A much more difficult place to meet developers where they are has to do with the nature of Holochain itself as a distributed application development platform. The core value that Holochain delivers, distributed applications that don’t rely on any centralized architecture, actually requires developers to think and do things a little differently than they might be used to. This means that there’s a learning curve, and so getting started can take some effort. To address this, for Beta 0.1.0 we have delivered what I can only describe as a stellar scaffolding framework. Our scaffolding tool allows developers to generate the bones of a fully functional hApp in minutes. But, again, in our commitment to meeting developers where they are, the scaffolding tool allows you to pick which UI framework you want to use (currently Svelte, Lit, or Vue). Additionally because the scaffolding tool is modular and extensible, advanced developers can create more scaffolding templates that support more UI frameworks or even different types of projects.
Viability in terms of adoption of any complex system requires delivering confidence in the integrity and security of the system. Supporting Beta 0.1.0 we’ve also delivered on our commitment to providing that confidence via external validation of the security and integrity of our code. Least Authority (one of the most trusted third-party evaluators in the industry) has so far audited both lair-keystore, our cryptographic key-manager, as well our deterministic integrity model. We’re very pleased with their initial findings and we will be delivering much more code that supports integrity, security, and thus confidence in Beta 0.2.0.
Minimum viable beauty
There’s one more aspect to viability that I feel intrigued about, and this is what I like to call “minimum viable beauty.” There’s something deeply subjective about what makes something feel viable, and it deserves facing head on. I believe that the tools we use on a daily basis aren’t just functional. Our use of them touches into all kinds of aspects of our being, our identity and our sense of aesthetics. From my own experience, at least some part of my willingness to try something new is just that it feels right. This doesn’t necessarily mean that it has to match my preferred style, it’s almost more that I can recognize that enough care was put into the tool that it actually has its own style. It’s as if in this realm, what matters happens at the level of recognizing attention to detail.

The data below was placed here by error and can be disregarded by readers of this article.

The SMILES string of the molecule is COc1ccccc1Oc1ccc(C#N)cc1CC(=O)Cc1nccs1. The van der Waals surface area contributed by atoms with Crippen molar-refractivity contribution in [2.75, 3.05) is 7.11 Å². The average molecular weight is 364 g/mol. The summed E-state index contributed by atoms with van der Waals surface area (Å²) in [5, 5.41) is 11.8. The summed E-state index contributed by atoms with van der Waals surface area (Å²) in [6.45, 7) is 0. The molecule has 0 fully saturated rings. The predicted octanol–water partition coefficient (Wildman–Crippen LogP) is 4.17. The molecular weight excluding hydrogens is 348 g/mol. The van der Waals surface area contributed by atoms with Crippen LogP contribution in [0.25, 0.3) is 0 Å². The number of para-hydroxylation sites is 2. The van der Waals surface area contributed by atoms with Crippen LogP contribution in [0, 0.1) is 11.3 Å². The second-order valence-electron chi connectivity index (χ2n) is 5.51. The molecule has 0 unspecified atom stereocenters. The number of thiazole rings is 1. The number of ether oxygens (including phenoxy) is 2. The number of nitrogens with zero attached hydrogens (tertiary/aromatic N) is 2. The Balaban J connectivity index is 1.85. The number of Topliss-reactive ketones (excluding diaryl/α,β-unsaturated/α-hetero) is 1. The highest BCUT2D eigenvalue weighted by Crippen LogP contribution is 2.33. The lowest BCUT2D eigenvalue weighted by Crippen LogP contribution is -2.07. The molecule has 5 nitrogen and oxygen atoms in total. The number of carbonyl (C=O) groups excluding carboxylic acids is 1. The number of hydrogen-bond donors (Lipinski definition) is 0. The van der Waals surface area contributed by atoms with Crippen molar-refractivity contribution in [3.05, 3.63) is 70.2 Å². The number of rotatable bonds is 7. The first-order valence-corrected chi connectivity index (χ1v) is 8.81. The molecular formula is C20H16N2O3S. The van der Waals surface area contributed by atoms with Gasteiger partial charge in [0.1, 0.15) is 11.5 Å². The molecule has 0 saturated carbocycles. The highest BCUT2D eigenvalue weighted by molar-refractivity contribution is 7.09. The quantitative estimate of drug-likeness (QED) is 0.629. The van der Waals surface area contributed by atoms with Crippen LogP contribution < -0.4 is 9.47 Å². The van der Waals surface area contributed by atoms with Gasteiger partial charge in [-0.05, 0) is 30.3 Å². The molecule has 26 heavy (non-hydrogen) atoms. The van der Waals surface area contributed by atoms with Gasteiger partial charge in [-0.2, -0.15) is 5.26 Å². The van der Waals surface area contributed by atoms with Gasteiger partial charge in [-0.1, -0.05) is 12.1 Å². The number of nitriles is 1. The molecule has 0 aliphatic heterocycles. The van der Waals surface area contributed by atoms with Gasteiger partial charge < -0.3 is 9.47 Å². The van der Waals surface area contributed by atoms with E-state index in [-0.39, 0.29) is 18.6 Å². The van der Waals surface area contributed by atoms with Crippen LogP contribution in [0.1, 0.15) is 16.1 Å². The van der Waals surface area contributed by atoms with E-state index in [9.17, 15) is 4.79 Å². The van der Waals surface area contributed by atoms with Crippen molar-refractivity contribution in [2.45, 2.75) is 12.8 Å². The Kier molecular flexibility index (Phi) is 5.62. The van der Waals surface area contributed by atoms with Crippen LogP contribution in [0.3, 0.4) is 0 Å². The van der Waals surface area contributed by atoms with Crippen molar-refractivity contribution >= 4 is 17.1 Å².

We spent lots of time and effort upgrading the Dev Portal, testing out the layout, the instructions,, and more, in a way that I hope transmits our care. Similarly we’ve done lot’s of “pixel pushing” on both the Launcher and our sample hApps (TalkingStickies and KanDo!), so that they look good as well as being really usable and thus deliver a strong end-user experience. The DevHub for uploading hApps is working pretty darn well. The scaffolding’s command-line UX was tested over and over. Even internally in the Holochain’s HDK we spent months working on improving dev ergonomics, i.e. ensuring that it is easy and clear to make Holochain calls from within your DNAs.
I’m not really trying to make a strong claim about what minimum viable beauty is. I’m just saying that I like to think through that lens. The lens of how things feel to use, and what thresholds actually matter when developing a project like this. Clearly we will use things that are really clunky if the value of use is great enough. So minimum-viability is relative. But my sense is that we’ve crossed over a threshold.
With Holochain at Beta 0.1.0 it’s more than a seed or a sprout; Holochain is a sapling chasing after the sun.